By Ed Brock and Trina Trice
The Rev. Jesse Jackson appeared before the Clayton County Commission shortly before going to Mundy's Mill High School on Tuesday. He spoke on the need for an equal playing field for people in the county in terms of employment and the granting of contracts to black-owned businesses.
"Whatever is required to make Clayton County a county for all the people," Jackson said. "We simply want all Americans, black and white, to live under one big tent."
Jackson met behind closed doors with Commission Chairman Crandle Bray and Commissioner Virginia Gray prior to making his public statement, and at least one other member of the commission, Charlie Griswell, left before that private meeting finished. Commissioner Carl Rhodenizer also attended the meeting.
Jackson compared the process to a football game in which all of the players compete under one set of rules. He also said the county's leadership policy should reflect the changing demographics of the county.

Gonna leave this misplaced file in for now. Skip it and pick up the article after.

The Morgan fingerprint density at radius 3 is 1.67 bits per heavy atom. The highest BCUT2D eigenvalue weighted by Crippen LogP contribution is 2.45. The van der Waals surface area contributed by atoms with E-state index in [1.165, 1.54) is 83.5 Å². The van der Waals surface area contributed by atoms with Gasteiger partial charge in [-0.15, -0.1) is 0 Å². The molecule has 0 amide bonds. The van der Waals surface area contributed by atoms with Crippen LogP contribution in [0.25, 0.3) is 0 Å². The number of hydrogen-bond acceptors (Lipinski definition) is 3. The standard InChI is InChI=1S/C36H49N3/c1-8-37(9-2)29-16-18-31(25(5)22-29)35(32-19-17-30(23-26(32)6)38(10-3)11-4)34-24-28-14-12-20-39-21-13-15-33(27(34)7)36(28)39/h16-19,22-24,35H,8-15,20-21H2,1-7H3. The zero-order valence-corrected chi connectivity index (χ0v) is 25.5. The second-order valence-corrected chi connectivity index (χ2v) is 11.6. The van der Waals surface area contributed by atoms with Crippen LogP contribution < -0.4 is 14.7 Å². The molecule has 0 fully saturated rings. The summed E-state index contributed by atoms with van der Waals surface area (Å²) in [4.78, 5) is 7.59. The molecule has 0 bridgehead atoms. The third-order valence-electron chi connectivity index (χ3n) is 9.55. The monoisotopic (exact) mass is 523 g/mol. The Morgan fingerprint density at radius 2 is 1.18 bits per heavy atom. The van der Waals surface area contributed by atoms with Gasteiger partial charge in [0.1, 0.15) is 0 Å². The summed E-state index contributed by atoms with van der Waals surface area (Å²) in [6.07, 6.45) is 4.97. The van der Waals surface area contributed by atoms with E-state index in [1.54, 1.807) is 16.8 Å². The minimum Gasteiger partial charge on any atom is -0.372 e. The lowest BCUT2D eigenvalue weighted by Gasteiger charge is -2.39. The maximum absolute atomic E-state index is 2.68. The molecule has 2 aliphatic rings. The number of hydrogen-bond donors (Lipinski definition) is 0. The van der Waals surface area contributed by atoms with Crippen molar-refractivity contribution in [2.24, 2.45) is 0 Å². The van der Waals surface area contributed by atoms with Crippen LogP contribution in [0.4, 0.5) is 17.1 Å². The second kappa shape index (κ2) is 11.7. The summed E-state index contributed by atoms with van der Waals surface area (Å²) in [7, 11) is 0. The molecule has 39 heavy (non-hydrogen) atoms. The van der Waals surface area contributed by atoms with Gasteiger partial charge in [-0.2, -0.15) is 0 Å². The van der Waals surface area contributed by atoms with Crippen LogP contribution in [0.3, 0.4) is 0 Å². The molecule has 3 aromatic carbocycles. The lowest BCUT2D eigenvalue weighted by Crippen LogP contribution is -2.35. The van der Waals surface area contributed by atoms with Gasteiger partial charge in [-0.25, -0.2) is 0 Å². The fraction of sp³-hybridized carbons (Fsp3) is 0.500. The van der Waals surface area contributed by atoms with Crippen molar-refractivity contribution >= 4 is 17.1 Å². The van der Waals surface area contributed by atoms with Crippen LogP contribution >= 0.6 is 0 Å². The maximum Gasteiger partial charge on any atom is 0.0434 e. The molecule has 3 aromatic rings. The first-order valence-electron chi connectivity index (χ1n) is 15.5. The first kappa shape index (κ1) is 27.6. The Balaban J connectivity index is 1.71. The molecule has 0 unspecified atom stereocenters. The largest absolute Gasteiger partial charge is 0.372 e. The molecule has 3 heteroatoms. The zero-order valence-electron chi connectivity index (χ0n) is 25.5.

He said he wants to see more African Americans working high-paying jobs in the county and more minority companies involved in the bidding process for county contracts.
"There must be a plan for inclusion," Jackson said. "That process should be non-violent but deliberate."
The commission will look into the points Jackson made, Bray said after the meeting.
"The problem is what fits on a national level doesn't always fit here," Bray said.
The county has included minority-owned companies in the bidding process before but for some reason they did not take the job. Also, the county handles many projects in house.
Gray thanked Jackson for coming.
"I certainly look forward to continuing this communication," Gray said.
At Mundy's Mill High School, Jackson spoke to a gym full of ninth, 10th and 11th graders about staying in school and staying away from drugs and violence.
Jackson roused the young audience and got them to chant his famous motto for youth, "I am somebody."
"Respect me, protect me, never neglect me," the students said with enthusiasm following Jackson's lead. "My mind is a pearl, I can learn anything in the world."
Jackson also gave students a quick, yet somber lesson in the civil rights movement.
Cheering Jackson on were several Rainbow PUSH Coalition representatives, including Gail Davenport, president of the local chapter. Also present were state Rep. Victor Hill, D-Riverdale, and Clayton County Board of Education Chairwoman Nedra Ware, Vice Chairwoman Connie Kitchens and member Carol Kellam.